Town of Colebrook,
County of Litchfield,
State of Connecticut, USA
There were no major town officers other
than Townsmen (selectmen), Constable, Clerk and special committees, but
there were several lesser ones. Two of the most active groups of officers
were the surveyors of highways and fence viewers. Surveyors were responsible
for maintaining existing roads and building new ones when needed. Fence
viewers maintained fences along the common lands, observed and brought to
order those who neglected animals there, and noted whose animals got loose
from private land and caused damage to others’ lands.
Packers and Sealers were men who inspected
certain goods in town, usually barrels of pork and beef and tanned hides,
then stamped them to show that the goods conformed to existing colonial
standards. The sealer of weights and measures inspected and certified all
the scales used in business transactions.
Windsor, in 1641, established the office of
Hayward, who inspected all grains that were sold and certified them to be of
acceptable quality. Thirty-one years after Windsor elected its first
Hayward, the Connecticut General Assembly ordered all towns in the colony to
do the same (1672).
When New Haven was forced by imperial fiat in
1662 to join the Connecticut Colony, they tried to protect and perpetuate
its magisterial form of town government. As part of its terms for
submitting, New Haven asked to be constituted into a separate county within
the larger colony. Connecticut agreed to this, and in 1666, the county
system was created.
At this time, the General Assembly created
four counties, i.e. Fairfield, Hartford, New Haven and New London,
each of which was presided over by a county court. In 1667, the General
Court ordered each county court to appoint a “grand jury of 12 men at least”
from amongst the towns.
The General Court added to the juryman’s
duties so that by 1710, he effectively became a social constable in his
town. He assisted the selectmen and constables in maintaining order and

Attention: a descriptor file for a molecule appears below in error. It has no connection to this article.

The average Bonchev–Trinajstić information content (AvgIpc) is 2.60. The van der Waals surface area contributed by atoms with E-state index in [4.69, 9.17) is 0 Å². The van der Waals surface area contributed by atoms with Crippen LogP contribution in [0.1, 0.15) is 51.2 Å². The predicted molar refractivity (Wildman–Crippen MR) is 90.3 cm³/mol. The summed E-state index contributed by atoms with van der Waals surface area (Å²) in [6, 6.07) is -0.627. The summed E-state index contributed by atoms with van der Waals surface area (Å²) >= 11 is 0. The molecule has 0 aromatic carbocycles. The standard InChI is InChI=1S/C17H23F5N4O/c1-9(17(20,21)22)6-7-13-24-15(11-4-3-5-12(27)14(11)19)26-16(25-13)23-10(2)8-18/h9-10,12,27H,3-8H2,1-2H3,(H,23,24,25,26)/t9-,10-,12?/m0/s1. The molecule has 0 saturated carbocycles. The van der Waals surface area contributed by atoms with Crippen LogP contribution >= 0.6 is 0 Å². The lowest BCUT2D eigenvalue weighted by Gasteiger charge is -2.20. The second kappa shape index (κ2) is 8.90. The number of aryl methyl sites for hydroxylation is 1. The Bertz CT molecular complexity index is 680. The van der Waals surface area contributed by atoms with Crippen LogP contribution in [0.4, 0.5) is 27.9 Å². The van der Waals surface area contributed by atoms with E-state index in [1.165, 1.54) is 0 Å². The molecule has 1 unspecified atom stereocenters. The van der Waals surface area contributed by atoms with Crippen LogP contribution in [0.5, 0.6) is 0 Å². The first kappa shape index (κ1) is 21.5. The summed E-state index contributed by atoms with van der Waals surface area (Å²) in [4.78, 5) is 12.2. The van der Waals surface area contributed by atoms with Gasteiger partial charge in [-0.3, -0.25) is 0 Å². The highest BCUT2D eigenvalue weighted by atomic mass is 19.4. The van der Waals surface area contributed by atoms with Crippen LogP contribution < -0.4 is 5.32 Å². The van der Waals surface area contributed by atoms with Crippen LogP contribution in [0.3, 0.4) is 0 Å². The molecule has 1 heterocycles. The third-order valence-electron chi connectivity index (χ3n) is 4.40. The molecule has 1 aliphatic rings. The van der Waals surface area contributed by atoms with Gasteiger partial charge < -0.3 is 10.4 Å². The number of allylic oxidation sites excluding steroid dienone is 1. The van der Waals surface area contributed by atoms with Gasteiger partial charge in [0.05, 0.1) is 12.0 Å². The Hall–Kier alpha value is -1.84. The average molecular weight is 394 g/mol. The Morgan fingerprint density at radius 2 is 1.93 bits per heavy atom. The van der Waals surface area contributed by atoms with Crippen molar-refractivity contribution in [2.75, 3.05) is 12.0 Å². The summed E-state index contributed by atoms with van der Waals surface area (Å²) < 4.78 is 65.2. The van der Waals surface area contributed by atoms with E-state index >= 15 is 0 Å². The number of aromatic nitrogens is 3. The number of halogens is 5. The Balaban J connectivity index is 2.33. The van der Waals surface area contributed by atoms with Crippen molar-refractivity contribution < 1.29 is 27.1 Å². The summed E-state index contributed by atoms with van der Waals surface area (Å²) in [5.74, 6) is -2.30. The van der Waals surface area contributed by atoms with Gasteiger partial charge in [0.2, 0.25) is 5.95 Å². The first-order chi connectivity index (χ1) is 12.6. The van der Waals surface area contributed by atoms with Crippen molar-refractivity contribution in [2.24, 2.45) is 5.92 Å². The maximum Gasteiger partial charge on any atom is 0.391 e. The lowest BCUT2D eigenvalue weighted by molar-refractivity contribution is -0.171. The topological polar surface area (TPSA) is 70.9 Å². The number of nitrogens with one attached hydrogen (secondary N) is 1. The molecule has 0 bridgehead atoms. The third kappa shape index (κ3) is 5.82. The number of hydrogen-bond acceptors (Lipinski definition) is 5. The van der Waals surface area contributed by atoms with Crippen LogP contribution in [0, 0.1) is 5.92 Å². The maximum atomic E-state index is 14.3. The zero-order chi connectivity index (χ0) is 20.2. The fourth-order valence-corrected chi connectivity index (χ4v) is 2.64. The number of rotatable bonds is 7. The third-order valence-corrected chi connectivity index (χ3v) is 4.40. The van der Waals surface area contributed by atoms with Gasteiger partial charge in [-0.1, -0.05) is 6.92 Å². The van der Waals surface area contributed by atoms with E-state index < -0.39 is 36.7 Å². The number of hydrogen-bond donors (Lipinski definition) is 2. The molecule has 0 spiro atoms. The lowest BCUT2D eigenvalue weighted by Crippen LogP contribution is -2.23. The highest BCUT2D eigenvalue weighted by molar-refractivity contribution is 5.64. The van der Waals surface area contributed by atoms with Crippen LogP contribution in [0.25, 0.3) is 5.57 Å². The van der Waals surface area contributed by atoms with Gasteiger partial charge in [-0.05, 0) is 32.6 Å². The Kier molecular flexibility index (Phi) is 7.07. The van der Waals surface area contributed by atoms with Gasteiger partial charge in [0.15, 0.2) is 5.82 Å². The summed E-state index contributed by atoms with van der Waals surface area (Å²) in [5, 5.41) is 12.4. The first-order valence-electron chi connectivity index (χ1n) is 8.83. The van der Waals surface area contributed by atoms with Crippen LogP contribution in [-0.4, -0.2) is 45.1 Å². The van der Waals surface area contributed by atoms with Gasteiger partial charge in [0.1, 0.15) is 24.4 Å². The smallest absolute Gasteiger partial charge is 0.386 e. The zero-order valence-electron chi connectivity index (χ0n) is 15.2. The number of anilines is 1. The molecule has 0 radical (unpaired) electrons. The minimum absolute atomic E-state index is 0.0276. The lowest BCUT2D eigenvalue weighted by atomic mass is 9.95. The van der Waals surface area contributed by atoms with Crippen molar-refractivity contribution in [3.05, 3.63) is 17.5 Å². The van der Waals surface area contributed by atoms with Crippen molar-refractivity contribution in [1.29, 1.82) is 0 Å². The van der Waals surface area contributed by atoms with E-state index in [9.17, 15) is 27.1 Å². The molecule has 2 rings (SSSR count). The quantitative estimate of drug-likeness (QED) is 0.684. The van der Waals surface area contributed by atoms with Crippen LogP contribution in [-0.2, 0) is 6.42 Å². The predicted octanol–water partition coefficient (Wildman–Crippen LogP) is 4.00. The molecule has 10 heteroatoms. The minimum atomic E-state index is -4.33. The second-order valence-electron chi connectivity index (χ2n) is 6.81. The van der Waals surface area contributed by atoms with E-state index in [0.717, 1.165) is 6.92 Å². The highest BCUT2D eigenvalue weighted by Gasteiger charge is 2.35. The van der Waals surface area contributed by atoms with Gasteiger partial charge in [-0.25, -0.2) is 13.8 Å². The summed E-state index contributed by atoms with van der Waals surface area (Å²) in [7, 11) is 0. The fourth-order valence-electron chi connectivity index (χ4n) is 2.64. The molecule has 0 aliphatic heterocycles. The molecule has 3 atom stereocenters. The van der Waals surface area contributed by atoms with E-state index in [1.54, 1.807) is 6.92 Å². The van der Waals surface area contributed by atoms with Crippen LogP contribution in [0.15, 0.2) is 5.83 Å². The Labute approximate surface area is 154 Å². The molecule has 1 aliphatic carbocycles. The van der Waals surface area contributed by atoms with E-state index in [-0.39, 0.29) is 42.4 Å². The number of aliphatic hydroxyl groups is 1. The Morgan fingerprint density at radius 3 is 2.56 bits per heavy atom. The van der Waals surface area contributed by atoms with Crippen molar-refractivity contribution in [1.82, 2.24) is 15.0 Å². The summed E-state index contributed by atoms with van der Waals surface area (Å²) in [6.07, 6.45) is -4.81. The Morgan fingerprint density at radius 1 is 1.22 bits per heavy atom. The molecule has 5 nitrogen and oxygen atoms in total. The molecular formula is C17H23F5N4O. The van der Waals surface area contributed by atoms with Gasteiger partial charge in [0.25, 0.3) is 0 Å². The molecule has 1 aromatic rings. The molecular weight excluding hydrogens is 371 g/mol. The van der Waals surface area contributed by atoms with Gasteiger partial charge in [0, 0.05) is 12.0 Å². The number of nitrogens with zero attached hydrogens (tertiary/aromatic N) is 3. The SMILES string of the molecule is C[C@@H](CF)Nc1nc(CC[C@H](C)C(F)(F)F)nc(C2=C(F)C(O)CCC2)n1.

assuring high standards of moral conduct.
This period from 1667 – 1712 was the time when
many people in Massachusetts and Connecticut were rebelling against the
strict Puritan codes of behavior. In 1679 Massachusetts created the office
of Tithingman in each town to combat this moral decay. Grand jurymen were
the Connecticut General Courts’ solution to this problem. The major
differences between the two states concerning these offices was that the
tithingman in Massachusetts was an elected official, while the Connecticut
grand juror was appointed by the county court. In 1712 Connecticut’s General
Assembly ordered all towns to elect at least two grand jurymen a year.
Tithingmen had long existed as parish
functionaries in East Anglia and other parts of England; the colonial
governments adopted the office to suit their needs.
The Connecticut office of Tithingman, borrowed
from Massachusetts, was created by the General Assembly in 1721 to combat
moral laxity. Colebrook’s first town meeting, held on December 13, 1779,
created the office of Grand Jury. It was not until the town meeting of
December 10, 1781 that the office of tything [sic.] man was
established. The office was maintained in Colebrook through the year 1865,
but was not voted upon at the town meeting of October1, 1866.
The office of “Lister”, as it applied to
Colebrook, evolved from the title “Ratemaker”, which in turn changed to
“Lister and Rater”. In 1779 Colebrook elected three listers to set the tax
The following is a list of officers
established at Colebrook’s first town meeting in 1779:
Registor, or Town Clerk
Surveyors of Highways
Brander of Horses
Sealer of Measures
Sealer of Leather
Colebrook Historical Society
- Bob Grigg
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